Elise started crying in earnest when her foster brothers pressed in around her, hugging her, wiping soot off her face, and thanking her.
“Guards, seize them all! Clearly the girl has freed these evil demons with her work,” King Torgen shouted.
King Torgen swiveled, his face growing stormy when a small party of men rode into the city, Prince Toril in the lead. “What’s going on?” he asked.
“That woodland witch you brought back from the forest has unleashed a curse,” King Torgen said.
Prince Toril dismounted his horse. “Elsa isn’t a witch,” he said as he made his way through the crowd, heading for Elise.
When he neared the ring of Arcainian princes, Rune appeared behind him and held a dagger to the prince’s throat. “Take another step closer to her, and you will breathe your last,” he warned.
“Rune,” Elise said.
“Be still, Buttercup,” Falk said, taking Elise’s hand to hold her still.
“See?” King Torgen said. “Witchery!”
“Silence,” Steffen said. Unlike King Torgen, who spoke with anger that welled up from his belly, Steffen’s voice came from his chest. He sounded regal and commanding, and his eyes were sharp as he stared at King Torgen like the evil man was nothing more than a tadpole.
The Ostfold city square was quiet, except for the crackling of the raging fire.
“What—,” Prince Toril started, even though Rune still held a weapon to his throat.
“I am Crown Prince Steffen of Arcainia. You have almost succeeding in killing my beloved baby sister, Fürstin Elise. I am close, very close to the edge of my temper. One wrong word to me or my siblings, and I will bring your country to its knees,” Steffen said. Although his voice was hushed the words carried clearly over the crowd.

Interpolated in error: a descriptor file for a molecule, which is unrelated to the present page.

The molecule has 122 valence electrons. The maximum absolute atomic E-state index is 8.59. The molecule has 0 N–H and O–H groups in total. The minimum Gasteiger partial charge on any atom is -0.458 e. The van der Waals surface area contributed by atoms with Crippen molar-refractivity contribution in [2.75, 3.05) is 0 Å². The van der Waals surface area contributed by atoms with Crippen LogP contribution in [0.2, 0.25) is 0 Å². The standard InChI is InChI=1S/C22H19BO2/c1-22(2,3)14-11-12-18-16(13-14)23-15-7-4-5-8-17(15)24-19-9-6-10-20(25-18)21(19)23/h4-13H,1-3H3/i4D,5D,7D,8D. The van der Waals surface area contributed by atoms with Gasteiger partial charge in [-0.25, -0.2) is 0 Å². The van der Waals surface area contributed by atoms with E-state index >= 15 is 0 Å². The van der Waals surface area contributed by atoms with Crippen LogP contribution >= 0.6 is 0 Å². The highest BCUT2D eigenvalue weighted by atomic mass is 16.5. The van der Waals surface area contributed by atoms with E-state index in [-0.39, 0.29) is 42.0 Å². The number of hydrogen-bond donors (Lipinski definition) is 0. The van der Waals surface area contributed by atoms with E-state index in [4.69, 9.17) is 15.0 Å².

When no one moved, soldier, citizen, or otherwise, Steffen nodded at Rune, who removed the dagger from Prince Toril’s throat and pushed the young man away from them.
“How do I know you are who you claim to be?” King Torgen said, the feverish light shining fiercely in his eyes.
Steffen smiled. It wasn’t his charming portrait smile. It was a smile that made Elise afraid. “Would you like us to repeat, line by line, every good Arcainia provides Verglas and every debt you owe us?”
King Torgen said nothing.
Erick cleared his throat and spoke next. “We require a change of clothes for our sister, horses, food, and weapons for transport.”
“Done,” King Torgen said, looking at several soldiers, who departed to gather the goods.
Prince Toril looked back and forth between the Arcainian Princes and his Father. “I don’t understand. Aren’t you going to stop them?”
“Quiet, Toril,” King Torgen said.
“No, why are you so frightened? Yes, it looks like you were doing something bad, but they’re just from Arcainia. Arcainia is a small, feckless country. We have nothing to fear from Arcainia,” Prince Toril said.
“Quiet,” King Torgen said, clenching his meaty hands into tight fists.
“So, you don’t know?” Nick said, folding his arms across his chest.
“Know what?” Prince Toril said.
“Arcainia practically owns Verglas,” Gerhart says. “We bought up all your national debt. If we call it in, you are sunk.”
“It’s no surprise he doesn’t know. We tried to downplay our power. It’s the only way we could keep Loire clueless,” Erick said as he studied Elise. “Feeling better?”
“Yes. Brida,” Elise said, her mouth thick with the taste of smoke.
“Right. The valiant soldier. Nick, Mikk,” Erick said.
The twins stepped forward and yanked Brida from the clutches of Verglas guards, who surrounded her.
The captain joined Elise and her foster brothers.
“Water, Fürstin?” Brida said, offering Elise a flask.
“Thank you,” Elise said, taking it and drinking. The water was stale and lukewarm, but it felt wonderful on Elise’s raw throat.
“I will take Brida and retrieve the horses and whatever supplies we can salvage from the cottage,” Nick said, glancing at the captain.
“Be careful,” Erick warned.
Nick and Brida disappeared into the crowd.
“Elsa, I don’t understand. What’s going on?” Prince Toril asked as he made his way back to Elise and her foster brothers. When he drew too close, Rune again reached out and pressed the point of his dagger to Prince Toril’s throat.
“Rune, it’s fine,” Elise said, her voice scratchy from the smoke. “Prince Toril, I must apologize. My name is not Elsa, it is Elise. Brida, my guard, lied to keep me safe.”
“It was for your brothers, wasn’t it? They were why you knitted,” Prince Toril said. His boyish, bright features were downcast.
“Yes,” Elise said, glancing at Falk when he squeezed her hand.
“Won’t you stay with me?” Prince Toril asked, yanking Elise’s gaze back to him.
Elise’s jaw almost dropped as she stared at the sincere prince. “What?”
“I have grown to love you,” Prince Toril said.